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Comments on "Price versus Fundamentals--from Bubbles to Distressed Markets".

In my previous letter to the editor (Fall 2011) about "Price versus Fundamentals--From Bubbles to Distressed Markets" (Spring 2011) by Stephen F. Fanning, MAI, John A. Blazejack, MAI, and George R. Mann, MAI, I did not address directly the article's larger issue--the distortion of the role of fundamental market analysis in the valuation process. The implication in the article, and reaffirmed in the letter to the editor by Mr. Jorgensen (Winter 2012), is that fundamental market analysis can be used to override direct market evidence. This is a dangerous expansion of the profession's responsibility. In addition, failure to acknowledge the integrated function that market analysis has to an appraisal may serve to undermine the credibility of real estate valuation. The problem posed in the authors' response to Mr. Jorgensen's letter, "which one is market value: transaction prices or fundamental value," reinforces these distortions.

Mr. Jorgensen's letter contends that fundamental market analysis is necessary to identify "lagging perception of market participants" Even if his description of this relationship were accurate (and I don't believe it is), the issue is not what the market ought to know but what the market does know. A market value assignment is not what the appraiser thinks the property is worth; the assignment is what the market thinks it's worth (and why).

Count me as one of Mr. Jorgensen's "traditionalists," since I believe value is a market concept and the market is best understood through transactions. Furthermore, thinking outside the "traditional box" when it comes to the definition of market value can be dangerous because the box, while defined by well-informed market participants, is also defined by "reasonable exposure time." This means that the subject property is assumed to have already been offered (exposed) on the open market, possibly under the same forces of supply and demand as the comparables. However, if those forces have changed since the comparable transactions, a market conditions adjustment is the simple solution. The problem in Mr. Jorgensen's example, which contrasted recent sales that indicated $100/SF with a discounted cash flow value of $85/SF, is that only the latter sale incorporated fundamental market analysis. A similar error occurred in the article's Case Study 1. If there is a valid difference in values in both illustrations, it must be due to a change in market conditions ignored in one of the approaches. In Mr. Jorgensen's example, applying the proper market conditions adjustment to the sales would produce a lower value, possibly $85/SF; but if this adjustment is not appropriate, the market value of the property is unquestionably $100/SF.

Both of the Appraisal Institute's Market Analysis and Highest & Best Use courses stress the importance of market analysis to the entire valuation process-not just in determining a property's highest and best use but in applying each of the three approaches to value, including demonstrating how to use fundamental market analysis to derive a market conditions adjustment when transactions are insufficient. Consequently, the authors' proposed question of "which one is market value: transaction prices or fundamental value" can be easily resolved by the consistent application of the results of fundamental market analysis.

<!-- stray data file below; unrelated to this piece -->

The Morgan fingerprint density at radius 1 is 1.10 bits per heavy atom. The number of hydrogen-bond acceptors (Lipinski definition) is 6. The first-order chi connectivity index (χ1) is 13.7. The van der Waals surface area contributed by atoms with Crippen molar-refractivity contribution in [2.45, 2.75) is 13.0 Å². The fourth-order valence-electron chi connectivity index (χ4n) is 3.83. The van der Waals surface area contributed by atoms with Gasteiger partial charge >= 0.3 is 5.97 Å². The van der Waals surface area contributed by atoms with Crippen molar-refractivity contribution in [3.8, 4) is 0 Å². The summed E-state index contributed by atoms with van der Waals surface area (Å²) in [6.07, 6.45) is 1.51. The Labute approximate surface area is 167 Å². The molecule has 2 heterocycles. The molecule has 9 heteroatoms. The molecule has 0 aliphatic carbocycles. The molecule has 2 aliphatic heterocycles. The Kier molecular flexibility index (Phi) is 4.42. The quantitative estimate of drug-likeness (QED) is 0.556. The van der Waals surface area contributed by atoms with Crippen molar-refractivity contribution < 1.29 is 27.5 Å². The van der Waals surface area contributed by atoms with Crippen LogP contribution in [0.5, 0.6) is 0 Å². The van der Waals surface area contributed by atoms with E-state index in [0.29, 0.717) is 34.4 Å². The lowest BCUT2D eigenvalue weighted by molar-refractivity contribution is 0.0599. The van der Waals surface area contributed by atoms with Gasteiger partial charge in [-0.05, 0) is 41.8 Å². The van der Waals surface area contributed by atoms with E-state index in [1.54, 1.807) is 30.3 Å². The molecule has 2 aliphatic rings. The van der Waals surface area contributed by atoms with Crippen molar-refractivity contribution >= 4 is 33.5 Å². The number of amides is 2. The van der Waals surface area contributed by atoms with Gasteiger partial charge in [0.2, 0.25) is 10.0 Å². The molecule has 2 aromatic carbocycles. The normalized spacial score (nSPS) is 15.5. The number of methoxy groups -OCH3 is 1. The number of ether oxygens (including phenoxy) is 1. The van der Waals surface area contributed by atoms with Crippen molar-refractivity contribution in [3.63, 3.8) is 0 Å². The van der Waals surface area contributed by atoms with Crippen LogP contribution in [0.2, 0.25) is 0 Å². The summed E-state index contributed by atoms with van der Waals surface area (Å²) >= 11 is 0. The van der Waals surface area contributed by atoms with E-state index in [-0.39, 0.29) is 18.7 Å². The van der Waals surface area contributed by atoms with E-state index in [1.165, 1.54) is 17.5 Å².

Market analysis--inferred or fundamental--is not a fourth approach; it is integral to and supports all three approaches. Its consistent application will produce consistent results from the various methods and approaches without favoring one method (such as discounted cash flow) over another (such as direct capitalization). In fact, it doesn't favor one approach (such as income) over another (such as sales comparison). It is simply the research necessary to apply all properly.

Furthermore, it may be a questionable assertion that fundamental market analysis can be used to outsmart the market in light of the fact that it is not a proprietary appraisal procedure but a process developed by market participants. Appraisers adapted the process to better model and better understand market behavior. The fact the market relies on the process should challenge the notion that market participants are not well informed. The appraiser's task is determining if new, relevant information has become available since the occurrence of the most recent market activity. Market activity can only be expected to reflect available information.

Finally, market analysis is not an additional consulting component of an appraisal. I am a strong proponent of consulting. But, consulting assignments are distinctly different from valuation assignments--as different as an appraiser is from market participants. One of the reasons appraisers remain unchallenged as the primary providers of real estate valuation services is that the profession separates valuation from consultation services. It is a mistake to encourage appraisers to blur the distinction by implying fundamental market analysis is a virtual crystal ball that gives appraisers magical powers.

Richard L. Parli, MAI

Fairfax, Virginia

Responses to Letter to the Editor

My letter to the editor certainly does not suggest we should cease providing clients with traditional market value opinions tied to current transactions. Obviously, it is vitally important in most assignments for the client to know what a property would currently sell for. I only suggested that sometimes what a property should sell for and what it would sell for are two different things. In a bubble market or in a market collapse, the price being paid for properties can be out of line with the fundamentals. Even in ordinary cycles, market perceptions tend to lag behind changing market conditions. Mr. Parli has great faith in the unseen hand of the market and in the sophistication of the buyers and sellers, and doubts such a situation could exist. My own view is that the events of recent years have clearly shown that irrational exuberance (and its opposite) is not confined to the stock market. Mr. Parli worries that appraisers should not be led to believe that they have magical powers to outguess the market. My own view is that a well-trained appraiser, skilled in market analysis, can often predict changes in market conditions ahead of general market perceptions or changes in transaction prices. It's intriguing to talk about another value, not market value as we have traditionally thought about it but one that truly reflects any predictable changes in market conditions. Actually developing that other value opinion may be beyond the scope of a typical bank appraisal assignment. Still, the appraiser has the responsibility to report to the client, in some way, when there is disconnect between current prices and market fundamentals (like many markets in 2006 and 2009). That was my point; and I continue to believe it is vitally important if we are to eliminate some of the criticism of appraisers and remain a growing and vibrant profession.